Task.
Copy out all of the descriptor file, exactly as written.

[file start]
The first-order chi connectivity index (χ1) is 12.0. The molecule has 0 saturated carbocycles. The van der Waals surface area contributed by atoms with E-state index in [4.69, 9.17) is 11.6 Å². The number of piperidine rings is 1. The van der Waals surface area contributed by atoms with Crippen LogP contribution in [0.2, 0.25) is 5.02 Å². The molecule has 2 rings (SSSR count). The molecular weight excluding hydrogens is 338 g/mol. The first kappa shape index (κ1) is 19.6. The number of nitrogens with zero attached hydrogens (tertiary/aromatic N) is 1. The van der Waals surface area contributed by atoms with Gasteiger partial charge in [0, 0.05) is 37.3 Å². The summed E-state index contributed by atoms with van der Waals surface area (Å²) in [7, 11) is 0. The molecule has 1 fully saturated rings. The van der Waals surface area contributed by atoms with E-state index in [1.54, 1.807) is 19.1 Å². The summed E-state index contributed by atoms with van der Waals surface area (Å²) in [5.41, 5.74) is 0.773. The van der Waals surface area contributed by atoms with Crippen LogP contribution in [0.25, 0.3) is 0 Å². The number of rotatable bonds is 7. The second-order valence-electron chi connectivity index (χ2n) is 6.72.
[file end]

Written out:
The first-order chi connectivity index (χ1) is 12.0. The molecule has 0 saturated carbocycles. The van der Waals surface area contributed by atoms with E-state index in [4.69, 9.17) is 11.6 Å². The number of piperidine rings is 1. The van der Waals surface area contributed by atoms with Crippen LogP contribution in [0.2, 0.25) is 5.02 Å². The molecule has 2 rings (SSSR count). The molecular weight excluding hydrogens is 338 g/mol. The first kappa shape index (κ1) is 19.6. The number of nitrogens with zero attached hydrogens (tertiary/aromatic N) is 1. The van der Waals surface area contributed by atoms with Gasteiger partial charge in [0, 0.05) is 37.3 Å². The summed E-state index contributed by atoms with van der Waals surface area (Å²) in [7, 11) is 0. The molecule has 1 fully saturated rings. The van der Waals surface area contributed by atoms with E-state index in [1.54, 1.807) is 19.1 Å². The summed E-state index contributed by atoms with van der Waals surface area (Å²) in [5.41, 5.74) is 0.773. The van der Waals surface area contributed by atoms with Crippen LogP contribution in [0.25, 0.3) is 0 Å². The number of rotatable bonds is 7. The second-order valence-electron chi connectivity index (χ2n) is 6.72.